Tag Archives: pasta al tonno

Pasta al Tonno II (Black olive variation – freezeable!)

8 May

A while back I tried out a pasta with tuna recipe on my son. It had green olives and capers, as well, so we are not talking about subdued flavors off the kiddie menu. He loved it, because he is not a kiddie menu type of kid (except for the macaroni and cheese and those portions are anyway TOO SMALL) so I decided to try another variation (actually the one I first learned from Susana Villanova in Italy, way back when and still one of my favorites) AND an experiment.

I saved half the sauce to see if it would freeze well.

Add or subtract olives as you see fit!

Leandro thought it was great the first time and had seconds, plus lunch the next day! Two weeks later, I defrosted the second pint in the fridge and made it up for a dinner. Success! It was just as good, if not better, and I got a dinner and lunch out of it for the little guy.

Fast, cheap, and hearty! Easy too, except for trying to keep him from using his hands and then wiping them off on his clothes….This will be a new emergency staple (notice – all of these are pantry ingredients except maybe the onion – which is pretty much a pantry item around here!)

Good for boys and girls and grown-ups too!

Pasta al tonno II (with black olives)

1 lb of long flat thin pasta (I like fettucine, but linguine or thick spaghetti will work fine; half this if you are going to freeze half the sauce for later)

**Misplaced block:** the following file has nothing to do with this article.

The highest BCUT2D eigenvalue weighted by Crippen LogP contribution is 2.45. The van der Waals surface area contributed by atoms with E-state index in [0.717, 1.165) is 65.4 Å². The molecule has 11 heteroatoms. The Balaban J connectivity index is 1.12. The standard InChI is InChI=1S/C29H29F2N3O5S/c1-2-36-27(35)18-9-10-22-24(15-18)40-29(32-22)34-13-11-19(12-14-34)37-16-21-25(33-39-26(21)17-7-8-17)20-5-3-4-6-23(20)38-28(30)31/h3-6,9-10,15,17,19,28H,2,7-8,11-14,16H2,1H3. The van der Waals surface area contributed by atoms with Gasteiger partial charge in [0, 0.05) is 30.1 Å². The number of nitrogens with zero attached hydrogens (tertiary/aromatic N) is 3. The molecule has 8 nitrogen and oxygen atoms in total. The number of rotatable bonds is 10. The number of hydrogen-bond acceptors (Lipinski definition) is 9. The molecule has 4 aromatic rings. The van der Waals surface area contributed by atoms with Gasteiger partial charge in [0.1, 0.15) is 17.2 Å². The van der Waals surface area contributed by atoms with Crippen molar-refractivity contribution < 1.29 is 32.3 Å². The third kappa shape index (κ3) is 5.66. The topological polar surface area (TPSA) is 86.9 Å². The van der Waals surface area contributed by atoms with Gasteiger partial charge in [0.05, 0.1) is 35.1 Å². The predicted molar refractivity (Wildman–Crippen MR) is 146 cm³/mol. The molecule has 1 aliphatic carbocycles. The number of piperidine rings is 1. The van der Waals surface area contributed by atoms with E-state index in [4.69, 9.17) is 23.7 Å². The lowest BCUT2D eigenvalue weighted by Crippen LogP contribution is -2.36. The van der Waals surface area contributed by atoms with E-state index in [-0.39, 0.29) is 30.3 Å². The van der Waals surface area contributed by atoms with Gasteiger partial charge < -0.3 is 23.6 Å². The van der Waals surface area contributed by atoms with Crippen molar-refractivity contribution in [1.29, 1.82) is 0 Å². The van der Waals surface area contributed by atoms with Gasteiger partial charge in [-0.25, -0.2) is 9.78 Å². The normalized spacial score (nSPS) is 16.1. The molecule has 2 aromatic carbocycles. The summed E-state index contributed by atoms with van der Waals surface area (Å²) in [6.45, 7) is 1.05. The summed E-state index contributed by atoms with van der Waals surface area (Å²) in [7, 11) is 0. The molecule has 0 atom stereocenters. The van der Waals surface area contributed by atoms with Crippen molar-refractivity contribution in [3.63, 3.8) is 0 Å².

2 Tbs extra virgin olive oil

1 small to medium onion, chopped fine

28 oz can crushed or peeled and chopped tomatoes

6 oz can of light or white tuna (I use water packed, but you can use oil-packed if you drain. I do not drain the water-packed tuna)

20-30 pitted black olives, sliced

Teaspoon of dry oregano/parsley/basil or Tbs fresh (optional)

Salt to taste

Prepare pasta according to package directions. Drain and set aside.

Heat oil in a  medium pot on medium-high until fragrant. Add onions, stir to coat and lower heat to medium low. Allow to soften — about five minutes. Add tomato and bring to a simmer – about five minutes. Add tuna and olives, salt and herbs to taste and allow to cook for 5-10 minutes (15-20 if you have time). Mix into cooked pasta and serve.

If you plan to freeze half the sauce, put in a freezer-safe container. It will stay nice at least a couple of weeks.


Pasta al Tonno – tuna, olives, and capers in red sauce

14 Jan

Back in the 90s, pasta was the staple food of single women and gay men. “The Italians don’t get fat and they eat it every day,” was part of the reasoning (not getting fat being one of the particular obsessions of single women and gay men for reasons that are probably obvious).

Then there was the speed and efficiency of pasta; if you can boil water and saute garlic (or open a jar), you can probably put together a pre-club, pre-booze meal even while doing your pre-club ablutions and outfit selection (and mixing a pre-club cocktail — or two — while blowdrying).

Finally, pasta was a perfectly acceptable dish to serve guests for a dinner party; if you grated your own Parmigiano Reggiano and the sauce included mushrooms — and there was plenty of wine –, why you were practically a gourmet chef! What could be more right?